The Alaska gas pipeline is a project proposed from the joint efforts between TransCanada and Exxon Mobile Corp. to develop a natural gas pipeline under the AGIA a.k.a. Alaska Gas Inducement Act, adopted by Alaska Legistature in 2007. The project originally proposed two options during its open season offering over a three-month period from April 30 to July 30, 2010. An 'open season' in layman's terms is when a company conducts a non-binding show of interest or poll in the marketplace, they ask potential customers "if we build it, will you come?".

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  • The Alaska gas pipeline is a project proposed from the joint efforts between TransCanada and Exxon Mobile Corp. to develop a natural gas pipeline under the AGIA a.k.a. Alaska Gas Inducement Act, adopted by Alaska Legistature in 2007. The project originally proposed two options during its open season offering over a three-month period from April 30 to July 30, 2010. An 'open season' in layman's terms is when a company conducts a non-binding show of interest or poll in the marketplace, they ask potential customers "if we build it, will you come?". The first option was a pipeline from Alaska's North Slope through Alaska, the Yukon Territory, British Columbia and to Alberta Canada for a total distance of approx. 1,700 miles. Gas was then to be delivered on through existing pipelines serving the major North American markets. The second option proposed was to transport natural gas from the North Slope to Valdez, AK for a distance of approx. 800 miles. Once in Valdez it would be converted to liquiefied natural gas in facilities built by others and then shipped to North American and International markets. An additional component to each option is a world-class gas treatment plant (GTP) and Point Thomson natural gas pipeline. The proposed building site for the GTP, gas treatment plant, would be at North Slope's Prudhoe Bay facilities which then treats the gas to be shipped in the pipeline. The Point Thomson field would have approximately 58 miles of pipeline to connect natural gas supplies from the field to the plant and the pipeline. Both options give Alaskan communities the opportunuty to acquire natural gas from a minimum of five delivery points along the pipeline. An Alberta option provides for the ability to have local natural gas delivery in Canada. The project is developed by TransCanada Corp. and ExxonMobil. TransCanada has secured state seed money and a license from the state of Alaska to build and operate a pipeline, but does not yet have federal approvals needed to start construction. On June 11, 2009 TransCanada announced it had formed an agreement with ExxonMobil to work together in bringing the gas to market. In May 2012 TransCanada formally closed their open season. TransCanada's license with the AGIA required that they file a complete application with the Federal Energy Regulatory Commission (FERC) in October 2012 for a certificate to build and operate the pipeline. In May 2012 the state of Alaska granted TransCanada a two-year postponment of the deadline to give the company and North Slope producers more time to explore the best market for Alaska gas. By the summer of 2014 the project became more focused on export so the state and TransCanada terminated their AGIA agreement. (en)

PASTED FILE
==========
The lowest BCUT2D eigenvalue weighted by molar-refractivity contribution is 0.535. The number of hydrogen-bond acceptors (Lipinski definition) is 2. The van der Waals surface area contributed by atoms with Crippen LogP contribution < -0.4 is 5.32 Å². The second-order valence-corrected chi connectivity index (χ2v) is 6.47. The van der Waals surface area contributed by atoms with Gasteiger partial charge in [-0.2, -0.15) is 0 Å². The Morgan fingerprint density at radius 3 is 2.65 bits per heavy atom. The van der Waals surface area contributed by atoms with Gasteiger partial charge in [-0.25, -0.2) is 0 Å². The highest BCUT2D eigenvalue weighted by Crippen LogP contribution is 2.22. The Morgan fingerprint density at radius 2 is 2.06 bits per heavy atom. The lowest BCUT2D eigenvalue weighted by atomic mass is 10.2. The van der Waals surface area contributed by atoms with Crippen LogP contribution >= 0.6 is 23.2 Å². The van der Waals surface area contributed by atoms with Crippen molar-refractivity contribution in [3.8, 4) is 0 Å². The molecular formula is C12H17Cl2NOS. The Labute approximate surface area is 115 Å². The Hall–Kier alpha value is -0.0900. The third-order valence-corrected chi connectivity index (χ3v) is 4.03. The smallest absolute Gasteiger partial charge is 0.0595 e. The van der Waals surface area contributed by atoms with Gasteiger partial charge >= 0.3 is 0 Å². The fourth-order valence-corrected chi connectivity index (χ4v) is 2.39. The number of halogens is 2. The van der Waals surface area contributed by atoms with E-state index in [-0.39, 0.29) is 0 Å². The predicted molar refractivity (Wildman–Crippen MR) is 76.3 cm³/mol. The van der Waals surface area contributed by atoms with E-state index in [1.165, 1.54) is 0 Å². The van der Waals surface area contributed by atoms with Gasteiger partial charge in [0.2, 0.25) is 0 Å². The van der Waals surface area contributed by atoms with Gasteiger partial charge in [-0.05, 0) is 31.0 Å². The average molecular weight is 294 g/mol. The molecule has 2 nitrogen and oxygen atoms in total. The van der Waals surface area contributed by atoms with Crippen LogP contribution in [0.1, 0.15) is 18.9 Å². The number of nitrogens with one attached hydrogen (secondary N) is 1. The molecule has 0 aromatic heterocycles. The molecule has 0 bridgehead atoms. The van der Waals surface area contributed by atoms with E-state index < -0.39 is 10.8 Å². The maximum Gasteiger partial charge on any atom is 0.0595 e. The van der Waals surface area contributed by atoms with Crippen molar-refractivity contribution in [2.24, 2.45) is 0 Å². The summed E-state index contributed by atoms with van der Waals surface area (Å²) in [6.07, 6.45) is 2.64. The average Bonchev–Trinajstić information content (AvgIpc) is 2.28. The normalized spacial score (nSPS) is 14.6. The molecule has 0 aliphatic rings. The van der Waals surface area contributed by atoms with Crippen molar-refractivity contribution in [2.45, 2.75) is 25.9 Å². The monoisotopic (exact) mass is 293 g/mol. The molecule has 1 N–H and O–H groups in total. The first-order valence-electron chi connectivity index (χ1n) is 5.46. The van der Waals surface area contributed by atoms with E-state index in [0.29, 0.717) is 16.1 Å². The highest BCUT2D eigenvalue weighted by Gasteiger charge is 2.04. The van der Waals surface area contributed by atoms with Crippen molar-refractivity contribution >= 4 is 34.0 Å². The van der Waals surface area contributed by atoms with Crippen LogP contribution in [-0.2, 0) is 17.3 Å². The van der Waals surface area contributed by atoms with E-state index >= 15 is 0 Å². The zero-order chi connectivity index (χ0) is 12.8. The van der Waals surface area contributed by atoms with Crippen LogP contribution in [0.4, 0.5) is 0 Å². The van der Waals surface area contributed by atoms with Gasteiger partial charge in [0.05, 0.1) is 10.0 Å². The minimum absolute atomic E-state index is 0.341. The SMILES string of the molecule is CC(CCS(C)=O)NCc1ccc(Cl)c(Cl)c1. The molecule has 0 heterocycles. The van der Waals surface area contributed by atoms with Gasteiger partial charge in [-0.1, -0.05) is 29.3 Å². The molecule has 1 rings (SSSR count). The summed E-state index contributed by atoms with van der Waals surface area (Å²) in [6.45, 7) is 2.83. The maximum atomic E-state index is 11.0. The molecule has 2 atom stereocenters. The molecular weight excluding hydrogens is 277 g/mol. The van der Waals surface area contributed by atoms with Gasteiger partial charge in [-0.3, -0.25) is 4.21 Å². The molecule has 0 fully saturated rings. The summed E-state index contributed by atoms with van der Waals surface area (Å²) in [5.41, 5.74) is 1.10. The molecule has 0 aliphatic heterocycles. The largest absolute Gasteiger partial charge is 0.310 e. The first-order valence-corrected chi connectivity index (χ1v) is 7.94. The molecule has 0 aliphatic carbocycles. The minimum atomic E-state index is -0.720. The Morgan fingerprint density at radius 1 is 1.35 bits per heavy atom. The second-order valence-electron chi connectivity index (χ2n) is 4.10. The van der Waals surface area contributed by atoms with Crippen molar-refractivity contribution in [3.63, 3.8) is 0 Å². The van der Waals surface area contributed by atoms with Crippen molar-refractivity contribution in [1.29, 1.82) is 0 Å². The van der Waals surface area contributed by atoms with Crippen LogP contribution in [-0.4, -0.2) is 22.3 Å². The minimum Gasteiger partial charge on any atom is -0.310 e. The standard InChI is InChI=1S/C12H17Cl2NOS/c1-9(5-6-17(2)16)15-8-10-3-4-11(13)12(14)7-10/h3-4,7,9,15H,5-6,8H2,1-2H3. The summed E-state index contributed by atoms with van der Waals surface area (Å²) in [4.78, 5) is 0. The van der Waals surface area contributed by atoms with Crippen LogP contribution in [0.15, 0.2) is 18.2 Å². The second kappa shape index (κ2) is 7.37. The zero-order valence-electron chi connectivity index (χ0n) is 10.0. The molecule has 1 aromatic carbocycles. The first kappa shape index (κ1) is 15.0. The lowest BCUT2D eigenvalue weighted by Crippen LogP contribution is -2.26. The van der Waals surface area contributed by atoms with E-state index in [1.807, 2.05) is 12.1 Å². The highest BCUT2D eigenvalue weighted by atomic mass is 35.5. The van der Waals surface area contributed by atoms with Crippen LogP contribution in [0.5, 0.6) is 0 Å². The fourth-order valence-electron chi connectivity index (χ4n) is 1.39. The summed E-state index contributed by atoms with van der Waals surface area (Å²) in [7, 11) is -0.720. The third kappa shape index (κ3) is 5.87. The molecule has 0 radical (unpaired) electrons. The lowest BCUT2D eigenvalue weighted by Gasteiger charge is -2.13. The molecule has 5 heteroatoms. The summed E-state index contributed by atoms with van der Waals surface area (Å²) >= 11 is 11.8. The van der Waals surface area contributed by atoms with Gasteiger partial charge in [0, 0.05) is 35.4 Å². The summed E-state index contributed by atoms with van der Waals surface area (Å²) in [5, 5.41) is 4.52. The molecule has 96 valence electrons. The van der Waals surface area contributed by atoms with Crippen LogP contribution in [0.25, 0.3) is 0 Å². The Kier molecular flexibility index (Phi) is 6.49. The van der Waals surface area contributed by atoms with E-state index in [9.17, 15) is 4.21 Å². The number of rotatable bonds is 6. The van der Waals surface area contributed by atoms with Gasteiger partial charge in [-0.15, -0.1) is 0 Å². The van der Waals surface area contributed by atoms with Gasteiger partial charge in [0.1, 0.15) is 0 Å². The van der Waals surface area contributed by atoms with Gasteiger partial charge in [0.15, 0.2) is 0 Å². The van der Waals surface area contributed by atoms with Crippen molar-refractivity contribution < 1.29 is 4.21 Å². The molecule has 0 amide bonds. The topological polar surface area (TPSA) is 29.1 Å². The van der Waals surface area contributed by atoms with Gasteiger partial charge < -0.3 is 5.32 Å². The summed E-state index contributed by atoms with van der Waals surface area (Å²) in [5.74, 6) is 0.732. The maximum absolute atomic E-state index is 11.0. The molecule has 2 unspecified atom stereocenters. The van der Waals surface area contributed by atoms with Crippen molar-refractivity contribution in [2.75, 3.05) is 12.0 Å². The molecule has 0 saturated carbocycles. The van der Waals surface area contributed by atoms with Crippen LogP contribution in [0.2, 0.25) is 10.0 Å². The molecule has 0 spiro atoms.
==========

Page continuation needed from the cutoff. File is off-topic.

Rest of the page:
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  • north–south
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  • Location of Alaska gas pipeline
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  • Alaska gas pipeline
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  • natural gas
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http://purl.org/linguistics/gold/hypernym
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  • The Alaska gas pipeline is a project proposed from the joint efforts between TransCanada and Exxon Mobile Corp. to develop a natural gas pipeline under the AGIA a.k.a. Alaska Gas Inducement Act, adopted by Alaska Legistature in 2007. The project originally proposed two options during its open season offering over a three-month period from April 30 to July 30, 2010. An 'open season' in layman's terms is when a company conducts a non-binding show of interest or poll in the marketplace, they ask potential customers "if we build it, will you come?". (en)
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  • Alaska gas pipeline (en)
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